Mixed or average reviews - based on 40 Critics

Critic score distribution:
  1. Positive: 9 out of 40
  2. Negative: 14 out of 40
  1. 38
    If the film is to work on any level, even a comedic one, it's necessary for the viewers to sympathize with Joanna and Walter. However, the script and scattershot performances keep them at arm's length. Nicole Kidman is in full scenery-chewing mode, and Matthew Broderick hasn't been this invisible since Ferris Bueller had to go back to school.
  2. Reviewed by: Peter Debruge
    Close is the best and worst thing about the film, delivering a performance that upstages even Christopher Walken (!), taking her over-the-top Cruella de Vil turn to its saccharine-sweet opposite.
  3. A Frankenstein's monster of a movie: clumsy, patched together from parts that don't align properly, desperate to be loved, destined to be chased by mobs with pitchforks - those will be the critics - until it stumbles into its grave.
  4. 30
    The movie takes a desperately wrong turn about 45 minutes in, and you can almost hear the great sucking sound as the whole thing churns down the drain in a swirl of narrative contradictions.
  5. Reviewed by: Kevin Carr
    The story and themes behind The Stepford Wives are way past their time. They’re products of the 1960s.
  6. 30
    Rudnick is a wit, and his script allows everyone a decent one-liner or two. But the problem with one-liners is that they only last one line, leaving a whole movie around them that needs filling in.
  7. Lured to the project with John Cusack as her original co-star (cruelly replaced by Matthew Broderick), Nicole Kidman phones it in.
  8. The result: an empty comedy that takes hackneyed potshots at consumerism.
  9. None of it appears to be well thought out, or thought through, and it's consequently never remotely believable.
  10. The film contains so many endings that it's hard to tell what impressions the filmmakers want us to leave the theater with. Buy a copy of the book instead. It remains an excellent read.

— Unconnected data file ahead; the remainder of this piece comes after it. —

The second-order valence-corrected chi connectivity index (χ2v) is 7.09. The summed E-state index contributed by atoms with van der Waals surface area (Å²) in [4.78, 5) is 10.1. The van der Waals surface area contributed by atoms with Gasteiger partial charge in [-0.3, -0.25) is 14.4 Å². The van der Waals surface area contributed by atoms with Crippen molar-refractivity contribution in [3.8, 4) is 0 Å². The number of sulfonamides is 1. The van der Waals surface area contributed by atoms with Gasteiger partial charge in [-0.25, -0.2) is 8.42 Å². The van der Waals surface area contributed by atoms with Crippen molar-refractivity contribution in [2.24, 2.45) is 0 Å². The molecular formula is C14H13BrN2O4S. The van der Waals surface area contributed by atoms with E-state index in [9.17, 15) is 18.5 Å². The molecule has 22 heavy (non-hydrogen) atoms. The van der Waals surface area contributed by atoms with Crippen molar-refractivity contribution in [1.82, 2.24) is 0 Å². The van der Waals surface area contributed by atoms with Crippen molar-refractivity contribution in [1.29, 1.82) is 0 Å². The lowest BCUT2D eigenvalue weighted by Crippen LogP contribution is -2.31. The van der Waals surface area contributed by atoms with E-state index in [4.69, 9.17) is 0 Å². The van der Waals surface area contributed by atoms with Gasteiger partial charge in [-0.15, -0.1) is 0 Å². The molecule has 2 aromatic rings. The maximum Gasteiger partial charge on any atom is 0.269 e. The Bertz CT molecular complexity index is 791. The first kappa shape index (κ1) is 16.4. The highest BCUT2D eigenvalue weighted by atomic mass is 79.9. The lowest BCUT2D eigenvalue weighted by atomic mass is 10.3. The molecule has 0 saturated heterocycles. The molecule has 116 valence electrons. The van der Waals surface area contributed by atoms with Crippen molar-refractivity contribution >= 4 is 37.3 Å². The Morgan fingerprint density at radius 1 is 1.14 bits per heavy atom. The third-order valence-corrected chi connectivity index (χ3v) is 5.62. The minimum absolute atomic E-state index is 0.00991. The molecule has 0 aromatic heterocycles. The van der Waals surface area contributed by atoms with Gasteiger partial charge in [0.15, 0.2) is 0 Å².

11. There is no tonal consistency from scene to scene, swinging from domestic drama to farce. Most of the actors -- especially Matthew Broderick -- look lost.
  12. Reviewed by: Karen Karbo
    So god-awful it falls into the category of needing to be seen to be believed. A purported satire of the 1975 camp horror classic, it succeeds in failing on almost every level, including knowing what it's actually satirizing.
  13. Misbegotten is the only way to describe this remake of the 1975 film based on Ira Levin's cultural-zeitgeist novel.
  14. A pitiful shambles of a remake, The Stepford Wives might have qualified as a rethinking of the 1975 original if there were any trace of coherent thought in the finished product.
User Score

Generally unfavorable reviews- based on 84 Ratings

User score distribution:
  1. Positive: 17 out of 37
  2. Negative: 13 out of 37
  1. Feb 14, 2012
    This was such a bad comedy! The cast is actually quite impressive, but they do not do much with their shallow characters - and how could they?? Horrible screenplay, and just a bad film overall... Nicole Kidman is decent in the film, and the overall cast is good. Bette Midler is pretty good and pretty much the most entertaining character in this "comedy." As Kidman said at a press statement once "It's a comedy. We hope." Unfortunately, that hope did not materialise into reality, since there is almost nothing funny about The Stepford Wives. It is not even bad enough to be funny - that's how bad it is! The 2 is truly only out of my respect for the misguided actors and for rather good production design - the costumes and art direction were both very well done. Overall, though, a film that had a lot of potential has been sucked dry of all its originality, charm and, most importantly, its humour. 2/10 Full Review »
  2. joes.
    Oct 25, 2005
    My favorite movie.
  3. Sep 1, 2014
    Frank Oz's The Stepford Wives starts out incredibly strong. As the story unfolds, both the direction, the actors and the audiences lose sight of what's going on. An unfortunate waste of ample on-screen talent. Full Review »